This hypothesis is supported by DeLuca’s subsequent analysis on Model 1 variables and fMRI results. In the interference suppression contrast, lower ages of second language acquisition correlated to higher activation of regions including the angular gyrus, middle frontal gyrus, and left cerebellum. Length of immersion and second language use at home negatively correlated to activation in the cerebellum, thalamus, and precentral gyrus, meaning more English immersion and use at home resulted in less activation in these areas. The decrease in activation of these areas, which are often involved in selection and conflict monitoring, suggest the brain relies less on these regions and suppresses information more efficiently with more second language exposure. Second language use in social context positively correlated with activation in the cerebellum and anterior and posterior cingulate cortex, meaning greater use of English outside of the home resulted in greater activation. These regions have been implicated in language and cognitive control processes, indicating that greater use of a second language in social contexts increases efficiency for interference suppression in specific communicative environments, which then transfers to increased efficiency in general cognitive control.
In mixing cost contrasts, longer duration of English use (lower age of acquisition) correlated with amplified reliance on posterior regions of the brain, like the left lingual gyrus. This supports the BAPSS framework, where cognitive efficiency improves with more bilingual experience, involving a shift from frontal to posterior region activation. Longer immersion of the second language was associated with less reliance on superior parietal regions.
Facilitation contrasts demonstrated a decrease in right hemisphere regions with longer duration of second language use. This may indicate that facilitation does not have as strong of a general effect on people with prolonged bilingual experience. However, more immersion resulted in increased recruitment of left hemisphere temporal and parietal regions, demonstrating that facilitation may have more of an effect in specifically linguistic contexts for individuals with more intensive immersive experiences.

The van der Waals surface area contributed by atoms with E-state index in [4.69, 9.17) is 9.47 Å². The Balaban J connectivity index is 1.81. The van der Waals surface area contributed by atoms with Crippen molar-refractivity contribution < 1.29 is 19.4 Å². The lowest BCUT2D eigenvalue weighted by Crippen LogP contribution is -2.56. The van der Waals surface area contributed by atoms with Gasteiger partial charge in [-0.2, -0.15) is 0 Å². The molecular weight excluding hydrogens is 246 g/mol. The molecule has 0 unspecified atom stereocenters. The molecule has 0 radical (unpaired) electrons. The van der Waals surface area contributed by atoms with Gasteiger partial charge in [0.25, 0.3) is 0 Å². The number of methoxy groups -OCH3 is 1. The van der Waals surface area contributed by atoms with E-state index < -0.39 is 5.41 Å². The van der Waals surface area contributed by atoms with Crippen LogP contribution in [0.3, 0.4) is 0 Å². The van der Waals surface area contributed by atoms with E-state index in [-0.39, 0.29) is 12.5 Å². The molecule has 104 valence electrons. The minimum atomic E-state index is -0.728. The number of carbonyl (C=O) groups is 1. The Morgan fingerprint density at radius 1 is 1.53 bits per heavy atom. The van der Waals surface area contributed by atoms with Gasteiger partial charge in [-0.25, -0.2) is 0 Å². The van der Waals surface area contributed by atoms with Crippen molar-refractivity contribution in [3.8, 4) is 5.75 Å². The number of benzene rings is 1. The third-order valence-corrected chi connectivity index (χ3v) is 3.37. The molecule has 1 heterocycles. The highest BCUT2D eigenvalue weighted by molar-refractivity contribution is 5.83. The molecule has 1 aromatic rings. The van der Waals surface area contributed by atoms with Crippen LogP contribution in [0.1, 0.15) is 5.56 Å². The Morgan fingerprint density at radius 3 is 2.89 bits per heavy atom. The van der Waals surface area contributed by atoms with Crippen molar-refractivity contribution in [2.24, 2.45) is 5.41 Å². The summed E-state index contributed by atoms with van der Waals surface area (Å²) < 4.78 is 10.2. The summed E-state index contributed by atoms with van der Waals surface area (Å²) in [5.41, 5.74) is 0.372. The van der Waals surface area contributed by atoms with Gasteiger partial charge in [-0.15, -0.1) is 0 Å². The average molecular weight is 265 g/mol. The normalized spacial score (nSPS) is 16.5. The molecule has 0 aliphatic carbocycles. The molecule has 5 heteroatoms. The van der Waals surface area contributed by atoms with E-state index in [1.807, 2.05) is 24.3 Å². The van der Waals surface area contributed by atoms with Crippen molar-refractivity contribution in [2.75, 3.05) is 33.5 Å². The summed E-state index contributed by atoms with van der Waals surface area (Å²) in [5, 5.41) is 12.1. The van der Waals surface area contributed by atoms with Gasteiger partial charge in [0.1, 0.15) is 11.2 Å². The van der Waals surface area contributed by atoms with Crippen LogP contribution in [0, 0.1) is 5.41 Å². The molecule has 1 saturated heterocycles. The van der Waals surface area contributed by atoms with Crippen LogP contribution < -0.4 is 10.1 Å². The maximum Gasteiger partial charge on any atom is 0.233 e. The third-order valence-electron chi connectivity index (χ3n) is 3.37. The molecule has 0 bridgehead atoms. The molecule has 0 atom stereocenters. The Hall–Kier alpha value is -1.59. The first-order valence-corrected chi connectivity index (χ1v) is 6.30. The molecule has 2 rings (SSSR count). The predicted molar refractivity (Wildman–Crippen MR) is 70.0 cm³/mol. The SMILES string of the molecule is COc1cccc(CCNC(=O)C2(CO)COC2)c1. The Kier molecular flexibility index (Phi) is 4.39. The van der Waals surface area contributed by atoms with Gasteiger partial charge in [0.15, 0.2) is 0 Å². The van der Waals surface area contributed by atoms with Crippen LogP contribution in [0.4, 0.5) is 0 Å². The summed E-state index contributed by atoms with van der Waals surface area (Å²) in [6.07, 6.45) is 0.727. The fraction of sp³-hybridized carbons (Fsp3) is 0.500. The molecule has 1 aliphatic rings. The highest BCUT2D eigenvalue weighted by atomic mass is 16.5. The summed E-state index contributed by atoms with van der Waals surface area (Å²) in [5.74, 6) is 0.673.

The combination of bilingual experience factors was evaluated in Model 2 to assess the duration of active English use. Activation patterns in the same contrasts proved similar to the factors of acquisition and immersion in Model 1, but to a smaller extent – not every brain region implicated in the independent duration analyses was evident in this analysis. Additionally, in the facilitation effect contrast, there were no significant activation differences. The posterior regions of activation that overlap in Model 2’s “active immersion” with Model 1’s general immersion demonstrate decreased cognitive demand within interference suppression and mixing cost tasks with higher second language immersion. This is in accordance with the idea that more automated, less cognitively demanding tasks rely less on frontal control regions and instead draw from the posterior parts of the brain. Similarly, when comparing “active duration” with Model 1’s age of acquisition, overlapping activation in the cerebellum in interference suppression tasks suggests automation increases with longer duration of second language learning.
In analyzing different bilingual experience factors independently and combined in relation to distinct cognitive processes, different neural activation trends were observed. These results support the idea of a neuroemergenist framework, in which different regions are recruited to accomplish the same task based on language experience. More generally, these results demonstrate that increased duration of second language use leads to more efficient interference suppression and language switching, and variable reliance on facilitation based on context. Additionally, increased usage of second languages at home and in the community leads to more effective management of language control and mixing cost demands. DeLuca and colleagues’ study demonstrates that different dimensions of bilingual experiences lead to different and measurable neurocognitive outcomes. In the future, DeLuca and colleagues suggest more factors of bilingualism should be theorized and tested to develop a comprehensive model of the dimensions of bilingual experiences and interactions with neural networks. For now, it is safe to conclude that the brain is built to maximize efficiency based on its inputs. If the inputs of the brain change, especially in terms of specific language experiences, there will be measurable change in how the brain adapts and learns to effectively maximize cognitive control.
DeLuca, V., Rothman, J., Bialystok, E., & Pliatsikas, C. (2019). Duration and extent of bilingual experience modulate neurocognitive outcomes. NeuroImage, 204, 116222.